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mitch mcconnell said great job, mr. president. but the warmbier come met completely overshadowed what the message was. you asked mcconnell and he said i'm going to stick what i said on the floor which has nothing to do anything about the warmbier comment. i think he hurt his message w this comment. robert: how significant is this? >> with north korea?de the pre hoped to get a breakthrough that would take the attention away from the cohen testimony. north korea was a failure. and backon in washin almost no criticism even by democrats because there was s concern that the president would make a deal that was unwise. even nancy pelosi t democratic speak other of the house gave
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him aen backhanded co saying that he didn't take a backhanded -- an unespecial sble deal. 't >> he direak the relationship. he didn't go straight from we're in love to fire and fury again. we're not back to the hostility. he said i still want to work with this. i'm not giving up. so it's still in a better pla, he would argue, anyway, than about a year and a half ago. 's a rare thing where a failed summit does get you change.ha but for ae b people see him as having had a level headed approach. robert: stick with that for a moment. is there an upside in the region to contain north korea if you have that kind ofe dialo with kim junk u.n.? >> you keep him contained by some exten by not provoking him to do provocative things no missiles o,r jap no threats toward guam. at some point, though, you have
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to have push come to shove. what the americans walked away from that hearing in hanoi is that he's not ready. he's not ready to give up his nuclear weapons. ironically that's what they were deld by dan coats. and the presint got very mad about that. but in fact, president trump heard it with his own ears, he doesn't want to give up his program. >> back to warmbier what, a tragic story. the president's comments part of a pattern, carol? >> well, it -- it really struck me at how frequently the president chooses the words, you know, i take him at his wd of a strong man over his intelligence agencies. and in terms o a pattern, this reminds me of helsink with putin. he told me he didn't interfere in our election. i've got to believe him. "the washington post" family and for the family ofam khashoggi. he said he took the word of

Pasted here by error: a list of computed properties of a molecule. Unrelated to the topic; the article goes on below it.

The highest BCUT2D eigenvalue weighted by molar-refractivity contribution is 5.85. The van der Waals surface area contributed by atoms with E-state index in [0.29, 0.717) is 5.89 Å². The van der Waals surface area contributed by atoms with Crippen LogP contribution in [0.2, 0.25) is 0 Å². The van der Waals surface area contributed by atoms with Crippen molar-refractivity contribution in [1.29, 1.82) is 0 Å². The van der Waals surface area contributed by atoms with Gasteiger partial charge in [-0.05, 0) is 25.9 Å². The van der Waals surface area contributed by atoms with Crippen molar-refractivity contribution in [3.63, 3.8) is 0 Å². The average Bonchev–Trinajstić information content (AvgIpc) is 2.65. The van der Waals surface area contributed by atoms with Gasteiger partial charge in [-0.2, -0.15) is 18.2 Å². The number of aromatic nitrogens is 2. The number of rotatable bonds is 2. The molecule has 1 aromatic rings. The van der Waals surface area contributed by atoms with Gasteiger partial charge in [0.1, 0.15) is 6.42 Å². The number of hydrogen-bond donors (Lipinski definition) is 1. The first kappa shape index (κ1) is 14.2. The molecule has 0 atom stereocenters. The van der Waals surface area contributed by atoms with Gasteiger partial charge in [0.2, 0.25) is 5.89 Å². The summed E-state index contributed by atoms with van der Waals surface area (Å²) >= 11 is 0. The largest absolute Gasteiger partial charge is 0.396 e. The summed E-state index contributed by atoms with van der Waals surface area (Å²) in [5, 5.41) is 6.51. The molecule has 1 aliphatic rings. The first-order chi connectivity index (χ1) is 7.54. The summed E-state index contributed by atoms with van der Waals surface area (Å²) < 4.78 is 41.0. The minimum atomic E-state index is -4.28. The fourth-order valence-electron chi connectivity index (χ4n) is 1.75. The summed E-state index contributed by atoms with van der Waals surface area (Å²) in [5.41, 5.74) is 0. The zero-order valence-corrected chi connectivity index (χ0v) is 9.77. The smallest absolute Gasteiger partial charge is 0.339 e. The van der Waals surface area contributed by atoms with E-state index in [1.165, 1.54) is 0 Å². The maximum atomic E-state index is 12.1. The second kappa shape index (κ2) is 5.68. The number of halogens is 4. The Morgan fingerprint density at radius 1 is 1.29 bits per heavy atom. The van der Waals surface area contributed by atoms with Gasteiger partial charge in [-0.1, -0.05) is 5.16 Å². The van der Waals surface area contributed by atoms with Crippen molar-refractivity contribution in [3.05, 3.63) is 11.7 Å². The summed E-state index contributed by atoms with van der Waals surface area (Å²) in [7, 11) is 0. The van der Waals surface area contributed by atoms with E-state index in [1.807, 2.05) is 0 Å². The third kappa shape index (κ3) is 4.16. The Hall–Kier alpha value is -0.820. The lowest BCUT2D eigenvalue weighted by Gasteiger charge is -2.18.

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m.b.s., e crown prince of saudi arabia when he said he wasn't a participant when othering the hit of this man in a saudi embassy and cons late in turkey. yet, we have him from vietnam a railin saying that michael coe wen is not -- cohan is a not to be trusted. he -- >> he said that his remarks were misinterpreted. he beliefs kim jong-un at his word. and while he tried to clean up the mess that he createdrom his comments, he also didn't -- wasn't actually truthful about thee fact that h was pretty blatant here. he was trusting a dictator -- robert: is that because the president sees everything in transactional terms? >> yes. he's always been skeptical of u.s. intelligence agencies. we've seen that over and or
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again. he's a salesman. he's very compelling and in that moment. and he's making a deal. and he's convinced he can do that. and i actually think the north korean leader feels the same way about him. two people who believe they have the ability to strike a deal n one else had been able to get and yet, they both failed. >> yeah, itks l like kim jong-un miscalculated. if he went into this meeting thinking that trump was going to roll over and give him what he waed and let him key the nuclear sites, it didn't happenw robertre going to have to leave it there, my friends. thank you very much for joining us. our conversaononnues on the "washington week" extra. it will stream 8:30 p.m. eastern on i'm robert costa. thanks for joining us.
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announcer: corporate funding is provided by -- >> i was able to tn the aircraft around and the mission around and was able to save t l men'es that night. >> my first job helped me to grow up pretty quickly that will happen when you're asked to respond to a coup >> in 2001 signed up for the air force. two days later, 9/11 happened. >> bble, a language program that teaches real life conversations in a new language such as spanish, french, german, italian and more. babble's 10 to 15-minute lesson is available as an app or online. more information on >> funding is provided by ku and patricia yuen through the yuen
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foundation committed to bring cultural differences in our communities. the corporation for plic broadcasting and by contributions to your pbs station from viewers lik you. thank you.